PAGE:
Subterranean Steampunk Blues

I have eleven days before I leave for Cambridge and the SF and the Canon Conference, but I’m having a devil of a time rewriting my Steampunk and H.G. Wells paper. I’m scrapping my original paper, which had an introductory tone, and writing a new version that looks more at the pastiche of H.G. Wells in particular steampunk works. I just returned from the Sydney Jones Library where I checked out Patrick Parrinder’s Shadows of the Future: H.G. Wells, Science Fiction, and Prophecy, which sounds like it has some useful material that I saw referenced in an article on Wells and language.

During the past week:

On Wednesday, we had a marathon day of class. It began in the morning with Le Guin’s three Hainish novels, and we concluded in the afternoon with Joanna Russ’ The Female Man. I think our discussion of the latter established that I’m the feminist of the group!

Wednesday evening, Linda and I went to a public debate over the question, “Is God a Delusion?” It is best summed up as a surreal experience. Let me begin by describing the David Lynch inspired panel. The moderator looked like Jack Nance from Eraserhead. Dr. Mike Begon, Professor of Ecology, looked like Special Agent Rosenfield (Miguel Ferrer) from Twin Peaks, and Dr. William Lane Craig, Research Professor of Philosophy at Talbot School of Theology in California, looked just like Leland Palmer from Twin Peaks. It was very weird hearing these guys talk and react to what each other were saying, but it was interesting seeing how the two structured the arguments. I was let down that Craig aligned his argument that God is not a delusion by connecting it to “historical facts” related to Jesus. Begon did an admiral job by not letting Craig’s snide remarks get to him, and he had a well prepared case based around the difference between axioms and assertions. This was the first debate I’ve attended, and I’m already chomping at the bit for more!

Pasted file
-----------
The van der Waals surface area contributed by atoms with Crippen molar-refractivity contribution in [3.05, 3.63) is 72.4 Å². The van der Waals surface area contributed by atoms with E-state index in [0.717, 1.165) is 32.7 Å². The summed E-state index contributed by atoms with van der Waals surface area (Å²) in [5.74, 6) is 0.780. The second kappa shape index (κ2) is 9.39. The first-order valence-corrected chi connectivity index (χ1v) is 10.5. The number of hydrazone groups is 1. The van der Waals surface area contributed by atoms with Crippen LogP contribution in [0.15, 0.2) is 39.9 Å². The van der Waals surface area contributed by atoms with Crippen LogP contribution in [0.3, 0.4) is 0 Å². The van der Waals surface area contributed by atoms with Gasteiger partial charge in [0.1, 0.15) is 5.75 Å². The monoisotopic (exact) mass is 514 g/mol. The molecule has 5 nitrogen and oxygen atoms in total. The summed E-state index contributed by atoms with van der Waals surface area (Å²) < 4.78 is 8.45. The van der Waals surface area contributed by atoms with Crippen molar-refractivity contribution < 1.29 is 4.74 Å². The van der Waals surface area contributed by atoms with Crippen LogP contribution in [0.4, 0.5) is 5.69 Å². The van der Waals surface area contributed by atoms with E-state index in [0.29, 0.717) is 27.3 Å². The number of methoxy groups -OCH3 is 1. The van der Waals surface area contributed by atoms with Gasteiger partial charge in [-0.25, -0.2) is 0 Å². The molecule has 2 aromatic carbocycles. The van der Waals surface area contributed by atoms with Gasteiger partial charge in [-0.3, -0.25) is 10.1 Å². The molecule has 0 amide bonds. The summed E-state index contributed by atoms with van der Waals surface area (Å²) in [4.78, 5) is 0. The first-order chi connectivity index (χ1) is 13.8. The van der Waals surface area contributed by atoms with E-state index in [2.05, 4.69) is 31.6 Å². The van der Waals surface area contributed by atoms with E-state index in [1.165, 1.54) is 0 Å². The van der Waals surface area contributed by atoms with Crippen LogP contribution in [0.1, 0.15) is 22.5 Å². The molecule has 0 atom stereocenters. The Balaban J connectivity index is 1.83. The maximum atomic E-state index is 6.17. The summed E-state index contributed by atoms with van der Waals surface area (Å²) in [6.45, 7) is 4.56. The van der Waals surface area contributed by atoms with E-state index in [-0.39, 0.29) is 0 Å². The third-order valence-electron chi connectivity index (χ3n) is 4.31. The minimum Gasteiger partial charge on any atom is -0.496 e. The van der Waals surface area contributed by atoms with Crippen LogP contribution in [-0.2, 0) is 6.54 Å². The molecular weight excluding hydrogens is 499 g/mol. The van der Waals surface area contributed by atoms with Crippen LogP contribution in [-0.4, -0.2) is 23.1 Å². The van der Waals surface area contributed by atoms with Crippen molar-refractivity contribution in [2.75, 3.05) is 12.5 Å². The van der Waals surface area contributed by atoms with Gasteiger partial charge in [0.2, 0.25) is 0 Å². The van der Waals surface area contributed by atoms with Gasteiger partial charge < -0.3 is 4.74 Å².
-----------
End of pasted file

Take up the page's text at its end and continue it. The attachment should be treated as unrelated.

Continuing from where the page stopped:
I met with David Seed on Thursday morning to discuss my PhD Dissertation Proposal to the School of English at the University of Liverpool, which is tentatively titled, “Cyborgs and the Reconfiguration of the Technologized Other During the Global War on Terrorism.” We had a very good discussion and he suggested some works that I had not yet considered. Also, he was very positive about my topic and the questions that I want to investigate. He pointed out that it’s new ground and that I should go for it before someone else does!

On Friday, Sunshine, Philippa, and I went to the Unity Theatre to see Hazmat and Me. It wasn’t the comedy that it was billed as, but it was a Cold War cattle-prod of technocratic guilt and redemption through confrontation of one’s suppressed memories. I thoroughly enjoyed the piece, but I can understand why it wasn’t for everyone. Afterwards, the chitchat over wine was a less jarring, but equally rewarding experience.

If you haven’t already checked it out, you should listen to Dylan Hears a Who–a collection of Dr. Seuss rhymes sung in the style of Bob Dylan’s Subterranean Homesick Blues.

I’m going to call my folks and then get back to work on my paper. Later tonight, Ardy and I are going to attempt to fry some unidentified vegetables to go with spaghetti. If I don’t post any more updates, you’ll know that the results were disastrous!

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Jason W. Ellis

I am an Associate Professor of English at the New York City College of Technology, CUNY whose teaching includes composition and technical communication, and research focuses on science fiction, neuroscience, and digital technology. Also, I direct the B.S. in Professional and Technical Writing Program and coordinate the City Tech Science Fiction Collection, which holds more than 600 linear feet of magazines, anthologies, novels, and research publications.